The North Dakota Department of Health on Wednesday, June 17, announced 42 new cases of COVID-19 on an all-time high testing day.
Seventeen of the new cases Wednesday came from Cass County, which includes Fargo and West Fargo. The county now has had 2,084 known cases, but the department reports that nearly 90% of the residents who once had the illness in the county have recovered.
Eight new cases came from Stutsman County, which encompasses Jamestown. The county that has avoided a major outbreak now has 29 active cases, the third most in the state behind Cass and Burleigh counties.
The other 17 new cases Wednesday came from Barnes, Burleigh, Grand Forks, McKenzie, Morton, Sioux and Ward counties. The four new cases in Grand Forks County brings the active case count to 17.
The department says 74 North Dakotans have died from the illness, all but 12 of whom were residents of Cass County. Fifty-six of the deaths have come in nursing homes and other long-term care facilities. The department has not reported a new death from the illness since Thursday.
After days of plummeting cases and fatalities, coronavirus reasserted itself in Minnesota on Wednesday, as health officials reported 419 new cases and 12 deaths from the virus.
Noteworthy jumps include Olmsted County, which added 29 cases in a single day, and Mower County, which added 73 cases.
As of last week, Mower County had the second-highest per-capita rate of COVID-19 in the state, with an incidence rate of 1,545 cases per 100,000, putting it second only to Nobles County, home to an outbreak last month at the JBS pork plant in Worthington.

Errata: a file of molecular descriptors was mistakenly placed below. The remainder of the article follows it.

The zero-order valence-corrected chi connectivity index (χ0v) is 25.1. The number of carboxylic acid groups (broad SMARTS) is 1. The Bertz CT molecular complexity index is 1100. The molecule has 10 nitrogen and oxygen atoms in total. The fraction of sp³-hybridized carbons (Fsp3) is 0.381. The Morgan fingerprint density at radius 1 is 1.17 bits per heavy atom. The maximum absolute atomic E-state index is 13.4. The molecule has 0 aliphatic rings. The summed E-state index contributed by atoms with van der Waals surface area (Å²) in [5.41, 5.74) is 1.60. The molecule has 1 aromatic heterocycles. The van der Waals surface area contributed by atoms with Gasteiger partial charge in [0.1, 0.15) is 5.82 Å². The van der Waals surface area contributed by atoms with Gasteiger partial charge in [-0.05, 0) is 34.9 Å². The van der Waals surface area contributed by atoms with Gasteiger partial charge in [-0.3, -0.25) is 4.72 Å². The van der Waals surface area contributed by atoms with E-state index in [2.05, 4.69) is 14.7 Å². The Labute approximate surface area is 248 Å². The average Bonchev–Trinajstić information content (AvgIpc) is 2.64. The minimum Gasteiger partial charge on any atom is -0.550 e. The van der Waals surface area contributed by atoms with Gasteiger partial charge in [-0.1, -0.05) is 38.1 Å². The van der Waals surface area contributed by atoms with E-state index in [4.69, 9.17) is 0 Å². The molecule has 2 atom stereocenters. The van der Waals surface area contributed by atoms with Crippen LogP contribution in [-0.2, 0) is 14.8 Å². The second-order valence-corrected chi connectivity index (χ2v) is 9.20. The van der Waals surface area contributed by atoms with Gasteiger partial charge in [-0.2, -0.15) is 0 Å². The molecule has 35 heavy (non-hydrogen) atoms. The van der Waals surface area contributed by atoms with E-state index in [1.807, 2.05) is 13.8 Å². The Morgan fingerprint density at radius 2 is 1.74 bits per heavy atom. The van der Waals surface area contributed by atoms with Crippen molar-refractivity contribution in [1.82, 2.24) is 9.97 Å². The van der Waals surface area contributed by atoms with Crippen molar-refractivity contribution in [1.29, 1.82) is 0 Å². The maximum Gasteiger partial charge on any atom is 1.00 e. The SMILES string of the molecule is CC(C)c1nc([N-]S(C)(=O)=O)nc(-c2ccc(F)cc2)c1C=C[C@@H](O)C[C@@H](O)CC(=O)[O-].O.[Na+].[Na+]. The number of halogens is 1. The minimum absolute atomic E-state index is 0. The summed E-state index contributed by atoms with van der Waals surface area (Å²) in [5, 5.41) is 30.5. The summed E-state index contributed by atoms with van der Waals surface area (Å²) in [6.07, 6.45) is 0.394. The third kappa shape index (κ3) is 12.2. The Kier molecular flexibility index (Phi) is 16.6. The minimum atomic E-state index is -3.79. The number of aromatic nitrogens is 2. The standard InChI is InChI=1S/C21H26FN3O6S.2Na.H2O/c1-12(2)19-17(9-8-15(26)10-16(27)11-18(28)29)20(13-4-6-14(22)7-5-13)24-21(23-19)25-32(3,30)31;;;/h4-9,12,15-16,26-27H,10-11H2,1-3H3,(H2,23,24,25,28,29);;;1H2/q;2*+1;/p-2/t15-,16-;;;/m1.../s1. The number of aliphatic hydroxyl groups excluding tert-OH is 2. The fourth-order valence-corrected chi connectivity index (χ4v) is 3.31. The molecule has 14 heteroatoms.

Mower County is home to Hormel Foods in Austin. It has a population of just over 40,000 people, with 733 confirmed cases and two deaths from COVID-19 so far.
In response to the outbreak, the health department has planned a community testing initiative on Saturday and Sunday in Austin and is anticipating 1,000 participants each day.
Health officials offered cautious enthusiasm for the lack of a surge now that the first protests in the state are three weeks in the past — the timeframe required to see a spike following new exposure.
The state shattered its one-day reported testing record on Wednesday, posting nearly 20,000 tests in a single day. The 19,573 tests reported Wednesday include a subset of tests that were delayed on Monday, however, because of a computer error.
The death toll rose to 78 after the death of a Lincoln County man in the 80 or older range, state health officials reported on Wednesday.
The state’s total number of positive COVID-19 cases also surpassed 6,000.
The South Dakota Department of Health reported 84 new positive coronavirus cases Wednesday, bringing the total to 6,050.
A total of 23,454 positive cases of COVID-19 were reported in Wisconsin as of Wednesday, according to the state Department of Health Services. That's an increase of 256 cases from Tuesday. Nine additional people have died from COVID-19 Wednesday, leaving the total number of deaths in the state at 712.
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